It’s actually not that complicated. To understand this line, all you need to do is think in terms $5. You would need to wager $7 to win $5 on the Red Sox and wager $5 to win $6 on the Orioles. Most online sites today actually allow you to enter in how much you would like to risk, OR, how much you would like to win and then will automatically calculate the other side of the equation.
Sometimes lines are expressed differently. You might see the Los Angeles Dodgers at -300. This means you would need to wager $3 to win $1. But really it’s the same thing, just a bit easier to calculate.
Now, there are exceptions. Many bookmakers offer a money line for football as well, which means you risk more, often a great deal more, than you’ll win if you’re betting on the favorite. But generally speaking people bet the line as it will often make for a more exciting experience as even if a team has an insurmountable lead in the fourth quarter, the point spread may still very much be in doubt. Any casual perusal of late game tv ratings when one team is comfortably ahead shows the enormous impact that point spread gambling has on football.
And most bookmakers will offer a line of sorts for baseball as well. But generally it is limited to one run or maybe two. You could often, for example, bet the Yankees, -1 1/2. So the if the Yankees win by more than just one run, you will win your bet and often will win more than you risked. The problem with this is that over time you can expect the favorites in baseball to win by exactly one run 18% of the time, and lose the game outright nearly 40% of the time. So you can see that nearly 60% of the time you will lose that bet.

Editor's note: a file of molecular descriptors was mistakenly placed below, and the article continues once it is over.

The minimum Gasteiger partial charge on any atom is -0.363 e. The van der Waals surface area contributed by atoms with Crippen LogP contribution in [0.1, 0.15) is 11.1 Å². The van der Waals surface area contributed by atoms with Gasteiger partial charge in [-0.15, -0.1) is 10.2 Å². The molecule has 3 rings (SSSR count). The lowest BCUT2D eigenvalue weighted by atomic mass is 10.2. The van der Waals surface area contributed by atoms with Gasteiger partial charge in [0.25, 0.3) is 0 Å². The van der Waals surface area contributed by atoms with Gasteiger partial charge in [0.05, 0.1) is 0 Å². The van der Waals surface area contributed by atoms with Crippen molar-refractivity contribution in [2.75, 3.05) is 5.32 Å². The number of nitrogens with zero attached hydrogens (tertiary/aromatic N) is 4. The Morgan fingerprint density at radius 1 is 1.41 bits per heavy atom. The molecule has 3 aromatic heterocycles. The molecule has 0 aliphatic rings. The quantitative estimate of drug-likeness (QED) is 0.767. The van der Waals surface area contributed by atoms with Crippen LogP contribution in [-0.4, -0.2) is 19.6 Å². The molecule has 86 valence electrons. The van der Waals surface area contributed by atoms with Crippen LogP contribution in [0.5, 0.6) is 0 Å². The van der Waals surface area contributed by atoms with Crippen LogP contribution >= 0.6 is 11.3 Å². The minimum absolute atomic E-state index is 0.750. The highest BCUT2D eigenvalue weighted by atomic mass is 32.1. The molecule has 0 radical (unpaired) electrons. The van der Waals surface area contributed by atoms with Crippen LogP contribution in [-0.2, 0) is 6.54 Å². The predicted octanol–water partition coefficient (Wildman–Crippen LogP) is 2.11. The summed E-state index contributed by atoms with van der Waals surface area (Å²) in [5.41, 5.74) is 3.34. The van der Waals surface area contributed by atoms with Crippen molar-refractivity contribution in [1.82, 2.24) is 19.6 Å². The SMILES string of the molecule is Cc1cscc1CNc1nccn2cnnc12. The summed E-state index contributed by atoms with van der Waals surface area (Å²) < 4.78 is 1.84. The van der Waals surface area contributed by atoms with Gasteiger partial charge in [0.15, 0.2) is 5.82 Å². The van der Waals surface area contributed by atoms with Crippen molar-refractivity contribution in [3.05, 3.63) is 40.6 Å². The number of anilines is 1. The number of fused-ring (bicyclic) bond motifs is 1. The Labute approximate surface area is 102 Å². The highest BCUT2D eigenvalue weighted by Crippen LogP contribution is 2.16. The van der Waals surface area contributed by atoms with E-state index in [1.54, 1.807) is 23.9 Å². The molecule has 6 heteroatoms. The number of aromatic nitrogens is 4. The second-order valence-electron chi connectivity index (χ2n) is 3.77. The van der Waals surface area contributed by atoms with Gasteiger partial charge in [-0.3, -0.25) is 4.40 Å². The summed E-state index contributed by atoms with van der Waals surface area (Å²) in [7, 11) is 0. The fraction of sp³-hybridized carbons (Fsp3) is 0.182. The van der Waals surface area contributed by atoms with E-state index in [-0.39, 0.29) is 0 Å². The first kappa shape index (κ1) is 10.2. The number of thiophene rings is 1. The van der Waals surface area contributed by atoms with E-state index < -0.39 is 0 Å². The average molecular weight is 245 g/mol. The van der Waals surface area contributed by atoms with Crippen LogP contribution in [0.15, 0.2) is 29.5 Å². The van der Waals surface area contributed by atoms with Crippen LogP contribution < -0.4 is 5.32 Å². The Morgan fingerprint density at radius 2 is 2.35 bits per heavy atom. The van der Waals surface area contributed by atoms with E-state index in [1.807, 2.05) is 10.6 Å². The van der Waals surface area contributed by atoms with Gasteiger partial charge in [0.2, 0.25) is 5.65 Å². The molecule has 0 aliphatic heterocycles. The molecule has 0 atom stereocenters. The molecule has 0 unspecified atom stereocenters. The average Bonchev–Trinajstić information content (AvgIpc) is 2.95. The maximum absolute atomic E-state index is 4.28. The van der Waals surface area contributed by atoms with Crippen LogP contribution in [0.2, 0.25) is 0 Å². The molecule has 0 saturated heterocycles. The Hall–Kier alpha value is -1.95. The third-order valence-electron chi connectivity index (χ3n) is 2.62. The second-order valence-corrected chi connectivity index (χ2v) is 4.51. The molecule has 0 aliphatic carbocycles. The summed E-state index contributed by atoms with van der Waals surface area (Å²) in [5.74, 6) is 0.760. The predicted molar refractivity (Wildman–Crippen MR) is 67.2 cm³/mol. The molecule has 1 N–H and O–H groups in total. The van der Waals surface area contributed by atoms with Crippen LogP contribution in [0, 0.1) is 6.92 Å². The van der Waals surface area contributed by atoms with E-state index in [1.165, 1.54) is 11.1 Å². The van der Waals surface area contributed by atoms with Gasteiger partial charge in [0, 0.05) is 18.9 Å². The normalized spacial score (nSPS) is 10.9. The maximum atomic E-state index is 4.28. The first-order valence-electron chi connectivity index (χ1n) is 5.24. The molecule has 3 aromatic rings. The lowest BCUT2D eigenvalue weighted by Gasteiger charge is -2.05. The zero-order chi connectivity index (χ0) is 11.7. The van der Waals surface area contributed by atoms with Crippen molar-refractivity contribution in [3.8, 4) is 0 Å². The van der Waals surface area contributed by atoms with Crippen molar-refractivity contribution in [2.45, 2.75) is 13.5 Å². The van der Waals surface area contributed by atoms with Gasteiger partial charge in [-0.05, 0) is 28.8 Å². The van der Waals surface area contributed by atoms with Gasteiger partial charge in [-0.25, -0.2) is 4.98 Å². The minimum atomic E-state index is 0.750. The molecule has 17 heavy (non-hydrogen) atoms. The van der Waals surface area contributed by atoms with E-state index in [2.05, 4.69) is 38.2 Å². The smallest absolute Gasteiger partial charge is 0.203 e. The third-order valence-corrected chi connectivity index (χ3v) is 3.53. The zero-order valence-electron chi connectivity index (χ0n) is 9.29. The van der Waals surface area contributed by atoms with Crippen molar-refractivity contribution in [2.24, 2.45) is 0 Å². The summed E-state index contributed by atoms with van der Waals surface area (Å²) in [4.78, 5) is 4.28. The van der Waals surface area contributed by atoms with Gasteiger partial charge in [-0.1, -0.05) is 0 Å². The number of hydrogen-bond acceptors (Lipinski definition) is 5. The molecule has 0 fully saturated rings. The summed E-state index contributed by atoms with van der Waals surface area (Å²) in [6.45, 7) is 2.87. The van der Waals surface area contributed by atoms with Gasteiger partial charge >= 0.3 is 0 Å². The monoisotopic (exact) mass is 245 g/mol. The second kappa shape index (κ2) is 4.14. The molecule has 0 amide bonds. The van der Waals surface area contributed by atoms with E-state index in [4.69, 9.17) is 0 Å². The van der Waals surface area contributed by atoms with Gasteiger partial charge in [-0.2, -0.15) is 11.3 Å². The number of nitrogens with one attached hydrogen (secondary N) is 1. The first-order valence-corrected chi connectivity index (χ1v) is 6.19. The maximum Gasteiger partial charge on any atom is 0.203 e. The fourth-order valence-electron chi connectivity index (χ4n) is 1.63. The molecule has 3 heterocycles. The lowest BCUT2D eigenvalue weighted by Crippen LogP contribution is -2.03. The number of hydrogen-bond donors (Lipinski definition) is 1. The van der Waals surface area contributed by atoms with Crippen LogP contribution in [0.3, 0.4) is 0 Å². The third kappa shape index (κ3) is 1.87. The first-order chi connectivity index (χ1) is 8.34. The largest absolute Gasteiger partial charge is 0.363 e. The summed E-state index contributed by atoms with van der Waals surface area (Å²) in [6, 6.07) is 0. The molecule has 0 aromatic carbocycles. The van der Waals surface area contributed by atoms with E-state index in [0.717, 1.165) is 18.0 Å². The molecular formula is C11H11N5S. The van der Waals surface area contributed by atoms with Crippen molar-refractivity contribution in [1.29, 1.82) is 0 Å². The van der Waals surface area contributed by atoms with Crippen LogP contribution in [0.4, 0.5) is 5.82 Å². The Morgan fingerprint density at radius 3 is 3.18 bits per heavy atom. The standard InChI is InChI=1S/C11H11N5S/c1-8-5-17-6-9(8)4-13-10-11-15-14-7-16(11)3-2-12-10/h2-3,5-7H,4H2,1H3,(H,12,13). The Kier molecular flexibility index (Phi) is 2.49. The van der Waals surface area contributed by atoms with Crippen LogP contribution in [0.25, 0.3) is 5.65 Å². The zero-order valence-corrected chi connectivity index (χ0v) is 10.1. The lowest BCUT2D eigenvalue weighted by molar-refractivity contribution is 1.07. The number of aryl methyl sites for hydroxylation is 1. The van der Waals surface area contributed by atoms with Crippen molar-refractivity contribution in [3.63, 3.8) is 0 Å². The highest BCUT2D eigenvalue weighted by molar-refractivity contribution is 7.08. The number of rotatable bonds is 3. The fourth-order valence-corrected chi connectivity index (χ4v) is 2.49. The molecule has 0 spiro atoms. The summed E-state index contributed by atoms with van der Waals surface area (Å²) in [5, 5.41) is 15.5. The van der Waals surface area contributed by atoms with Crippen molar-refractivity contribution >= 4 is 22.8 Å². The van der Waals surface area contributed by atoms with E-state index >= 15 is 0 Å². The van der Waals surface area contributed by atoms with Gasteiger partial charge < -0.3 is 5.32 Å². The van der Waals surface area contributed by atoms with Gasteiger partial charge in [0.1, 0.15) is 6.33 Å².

But baseball betting is actually easier to do successfully than the other sports. For one, it is a much less efficient market. Bookmakers are generally just trying to ‘balance their books’ and would ideally have an equal amount of ‘action’ on both sides of the wager. They make their money by taking the difference between the 6 and the 7 listed here. Similarly to football, where they take an additional 10% off of the losers.
But because there are far fewer gamblers in baseball, there’s opportunity to exploit inefficient markets. It is truly amazing how many times a big market team like the Yankees or Red Sox attract action which puts the money line at a much higher rate than where it should be. If the Yankees are favored by -$300, then the bookmakers are saying that the Yankees are 75% certain to win the game. While in certain instances, such as an ace pitcher against a rookie, this could be reasonable, even the worst teams in baseball win close to 40% of their games, and even the best teams lose 40% of theirs.
Shrewd baseball gamblers will often look to bet on the underdog, particularly a team that is relatively unknown and playing against a team with a large national following and on a hot streak. The amateurs, which there are far more than than the professionals, will assume that there’s ‘no way’ the underdog will win that night. When in fact, careful analysis will show very often how big time teams such as the Yankees are often a bad bet across the whole season as the odds are simply too high, even if the Yankees are their typical contending selves.
As the favorites win usually 18% of the time by exactly one run, it can make a lot of sense to take both sides of a wager and take the underdog +1 1/2. In late inning baseball, a winning team with a 2 or 3 run lead may be happy to let in a run in exchange for an out. Particularly one with a good closer. So look for those opportunities and nearly 1 in 5 times you will win both sides of the bet.